Chris Jimenez is a dog trainer based in San Diego, Calif., but he had 35 German Shepherds in Kyiv. The dogs are trained to help the military and law enforcement, but when the Russian invasion of Ukraine began, the dogs were trapped in their kennels. Jimenez realized the dogs wouldn’t survive long on their own, so he flew to Ukraine to rescue them.
Carrying 35 large dogs was easier said than done. Jimenez had to raise $40,000 for a robbery and prepare a place for the dogs once he got back. Yet he did not hesitate to save them despite the challenges and risks.
35 dogs in danger
When a friend in Ukraine told Jimenez the country was being bombed, the K9 Connect dog trainer quickly made plans to save his dogs. He flew to Ukraine and spent days trying to get them to safety. He evacuated them all to an abandoned animal shelter in Poland, but resources were still limited.
“Every step of the way there was someone telling me I wasn’t sane,” Jimenez said. “But at the end of the day, I ask these dogs to do amazing things for their K-9 handlers. They go through gunfire, they face attackers, it seems fair to return the favor.
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But even in Poland dogs were not safe. They only had about two weeks worth of food, so Jimenez knew he had to get them out of there as soon as possible. However, bringing the dogs back to the United States costs around $40,000.
Fortunately, Jimenez has plenty of supporters who were willing to help. Shortly after creating a GoFundMe, his followers helped him raise enough funds to bring all the dogs home.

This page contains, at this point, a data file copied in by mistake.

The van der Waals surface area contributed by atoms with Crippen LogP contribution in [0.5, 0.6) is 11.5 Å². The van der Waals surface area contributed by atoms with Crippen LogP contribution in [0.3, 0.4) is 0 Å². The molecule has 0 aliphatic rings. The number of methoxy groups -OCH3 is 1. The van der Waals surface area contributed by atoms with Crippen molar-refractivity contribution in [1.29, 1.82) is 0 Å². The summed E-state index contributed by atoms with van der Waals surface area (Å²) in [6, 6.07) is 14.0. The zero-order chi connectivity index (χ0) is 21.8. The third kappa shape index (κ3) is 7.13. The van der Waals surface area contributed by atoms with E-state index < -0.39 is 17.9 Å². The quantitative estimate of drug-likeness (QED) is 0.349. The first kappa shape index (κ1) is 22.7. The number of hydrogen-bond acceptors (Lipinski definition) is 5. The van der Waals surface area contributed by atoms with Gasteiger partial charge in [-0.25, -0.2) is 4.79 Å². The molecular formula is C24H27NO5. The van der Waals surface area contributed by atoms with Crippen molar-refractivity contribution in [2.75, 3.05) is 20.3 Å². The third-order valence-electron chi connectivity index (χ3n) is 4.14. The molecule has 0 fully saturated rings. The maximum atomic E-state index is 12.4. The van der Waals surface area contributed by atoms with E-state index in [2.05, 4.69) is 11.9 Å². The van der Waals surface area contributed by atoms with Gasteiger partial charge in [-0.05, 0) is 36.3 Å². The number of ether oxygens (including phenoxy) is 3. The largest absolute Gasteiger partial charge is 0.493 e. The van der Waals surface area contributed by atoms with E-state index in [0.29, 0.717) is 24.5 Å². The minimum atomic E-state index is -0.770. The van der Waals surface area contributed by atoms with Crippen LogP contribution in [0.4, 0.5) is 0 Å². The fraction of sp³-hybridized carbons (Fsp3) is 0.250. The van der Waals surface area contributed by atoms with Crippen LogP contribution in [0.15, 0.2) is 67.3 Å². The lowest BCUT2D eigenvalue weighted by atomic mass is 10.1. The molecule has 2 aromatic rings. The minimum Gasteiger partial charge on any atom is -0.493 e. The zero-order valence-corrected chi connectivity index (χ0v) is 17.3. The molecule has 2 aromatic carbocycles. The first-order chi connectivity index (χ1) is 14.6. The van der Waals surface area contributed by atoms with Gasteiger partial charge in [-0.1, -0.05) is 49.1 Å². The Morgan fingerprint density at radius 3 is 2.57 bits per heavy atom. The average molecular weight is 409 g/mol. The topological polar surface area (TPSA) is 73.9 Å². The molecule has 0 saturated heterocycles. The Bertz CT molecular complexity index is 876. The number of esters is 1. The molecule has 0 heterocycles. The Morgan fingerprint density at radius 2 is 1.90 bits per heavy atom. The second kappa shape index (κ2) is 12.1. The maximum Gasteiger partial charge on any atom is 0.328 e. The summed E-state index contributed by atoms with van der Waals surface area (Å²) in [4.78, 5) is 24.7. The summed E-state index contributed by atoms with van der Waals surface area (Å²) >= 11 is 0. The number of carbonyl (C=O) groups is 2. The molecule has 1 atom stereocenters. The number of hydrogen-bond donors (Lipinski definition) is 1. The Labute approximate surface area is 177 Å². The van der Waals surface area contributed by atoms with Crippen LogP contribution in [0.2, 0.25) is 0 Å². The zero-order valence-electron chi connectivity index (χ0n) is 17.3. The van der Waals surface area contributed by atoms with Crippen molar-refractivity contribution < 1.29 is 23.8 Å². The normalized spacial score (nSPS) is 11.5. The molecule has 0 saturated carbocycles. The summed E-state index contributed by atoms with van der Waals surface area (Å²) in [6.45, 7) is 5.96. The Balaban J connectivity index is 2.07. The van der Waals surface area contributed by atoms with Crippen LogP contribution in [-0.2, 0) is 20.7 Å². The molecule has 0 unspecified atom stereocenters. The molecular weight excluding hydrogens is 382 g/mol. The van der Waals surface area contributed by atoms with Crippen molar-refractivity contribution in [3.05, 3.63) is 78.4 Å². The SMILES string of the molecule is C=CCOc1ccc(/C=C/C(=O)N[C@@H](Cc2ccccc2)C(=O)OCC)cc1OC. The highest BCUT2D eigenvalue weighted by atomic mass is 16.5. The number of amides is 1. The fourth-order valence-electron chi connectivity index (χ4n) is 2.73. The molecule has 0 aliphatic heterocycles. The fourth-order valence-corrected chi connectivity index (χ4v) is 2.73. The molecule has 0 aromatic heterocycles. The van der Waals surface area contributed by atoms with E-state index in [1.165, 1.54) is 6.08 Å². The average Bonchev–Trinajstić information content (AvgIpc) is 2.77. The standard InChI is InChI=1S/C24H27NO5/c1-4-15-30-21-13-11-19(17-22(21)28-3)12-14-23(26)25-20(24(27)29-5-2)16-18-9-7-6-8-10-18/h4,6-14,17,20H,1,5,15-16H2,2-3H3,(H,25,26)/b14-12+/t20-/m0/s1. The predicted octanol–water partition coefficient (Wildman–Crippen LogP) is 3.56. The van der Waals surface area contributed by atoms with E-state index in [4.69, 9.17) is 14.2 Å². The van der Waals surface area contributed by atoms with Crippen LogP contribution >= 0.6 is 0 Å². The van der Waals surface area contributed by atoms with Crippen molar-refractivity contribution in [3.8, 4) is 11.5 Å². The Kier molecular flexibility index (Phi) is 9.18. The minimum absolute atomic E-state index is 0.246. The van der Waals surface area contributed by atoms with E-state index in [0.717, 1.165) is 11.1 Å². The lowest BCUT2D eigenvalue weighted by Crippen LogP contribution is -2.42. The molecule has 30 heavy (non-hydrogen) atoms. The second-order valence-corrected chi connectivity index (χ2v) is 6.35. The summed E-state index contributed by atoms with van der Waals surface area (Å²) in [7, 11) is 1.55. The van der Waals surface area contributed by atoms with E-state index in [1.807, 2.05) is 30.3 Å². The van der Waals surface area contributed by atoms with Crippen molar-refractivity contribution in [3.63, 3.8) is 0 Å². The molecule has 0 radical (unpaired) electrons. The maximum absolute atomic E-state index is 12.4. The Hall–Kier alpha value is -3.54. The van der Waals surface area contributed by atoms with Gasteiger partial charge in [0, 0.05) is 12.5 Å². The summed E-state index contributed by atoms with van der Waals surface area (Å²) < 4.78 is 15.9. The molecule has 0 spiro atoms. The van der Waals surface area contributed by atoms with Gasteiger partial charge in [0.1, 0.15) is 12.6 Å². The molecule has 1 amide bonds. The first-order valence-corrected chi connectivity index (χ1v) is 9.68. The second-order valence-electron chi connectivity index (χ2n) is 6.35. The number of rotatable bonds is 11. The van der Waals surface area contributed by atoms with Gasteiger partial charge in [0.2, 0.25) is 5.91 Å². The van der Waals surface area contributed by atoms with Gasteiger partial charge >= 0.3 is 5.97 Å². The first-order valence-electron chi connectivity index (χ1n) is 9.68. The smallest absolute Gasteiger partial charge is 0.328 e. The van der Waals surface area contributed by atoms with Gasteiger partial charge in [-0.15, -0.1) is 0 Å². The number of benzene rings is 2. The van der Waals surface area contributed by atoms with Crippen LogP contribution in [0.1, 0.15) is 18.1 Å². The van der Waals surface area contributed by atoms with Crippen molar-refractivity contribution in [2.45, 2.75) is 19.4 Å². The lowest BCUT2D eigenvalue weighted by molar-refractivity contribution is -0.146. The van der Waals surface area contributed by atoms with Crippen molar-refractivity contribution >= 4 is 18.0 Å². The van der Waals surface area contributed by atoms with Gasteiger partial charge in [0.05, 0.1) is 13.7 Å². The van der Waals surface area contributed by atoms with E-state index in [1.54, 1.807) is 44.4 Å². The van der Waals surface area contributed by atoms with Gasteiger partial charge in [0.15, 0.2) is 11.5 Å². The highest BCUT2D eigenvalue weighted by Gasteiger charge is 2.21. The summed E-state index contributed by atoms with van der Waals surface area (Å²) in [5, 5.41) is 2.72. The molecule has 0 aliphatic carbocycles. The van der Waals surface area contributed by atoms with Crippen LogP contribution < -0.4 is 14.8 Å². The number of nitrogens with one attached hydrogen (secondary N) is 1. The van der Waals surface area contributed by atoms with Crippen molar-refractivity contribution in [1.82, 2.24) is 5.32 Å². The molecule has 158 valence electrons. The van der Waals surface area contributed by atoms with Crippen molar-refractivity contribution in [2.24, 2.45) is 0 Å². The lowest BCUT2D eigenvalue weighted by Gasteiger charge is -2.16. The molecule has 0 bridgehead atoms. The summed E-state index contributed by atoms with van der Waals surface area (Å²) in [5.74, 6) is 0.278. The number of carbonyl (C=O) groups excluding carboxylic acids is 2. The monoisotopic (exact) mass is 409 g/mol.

Ready for their new life
As the dogs returned to the United States, Jimenez still had a lot of work to do. He soon began building temporary 8′ x 8′ x 8′ kennels so the dogs could get out of their crates and stretch their legs after their long flight.
The dogs had been through a lot since the war started, so they didn’t seem to be themselves. Jimenez said a lot of them aren’t eating and playing as much as they used to. Now they are slowly regaining their confidence as Jimenez tries to find them a home.
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“It’s a long process because these dogs are so special they just can’t be adopted,” Jimenez said.
German Shepherds are between 6 months and 7 years old. Jimenez said it would be best if they went to a police department or government agency, but they really need a home with experience and patience. Many of these dogs have already done amazing things for humans in need, so now they finally have the chance to be pampered.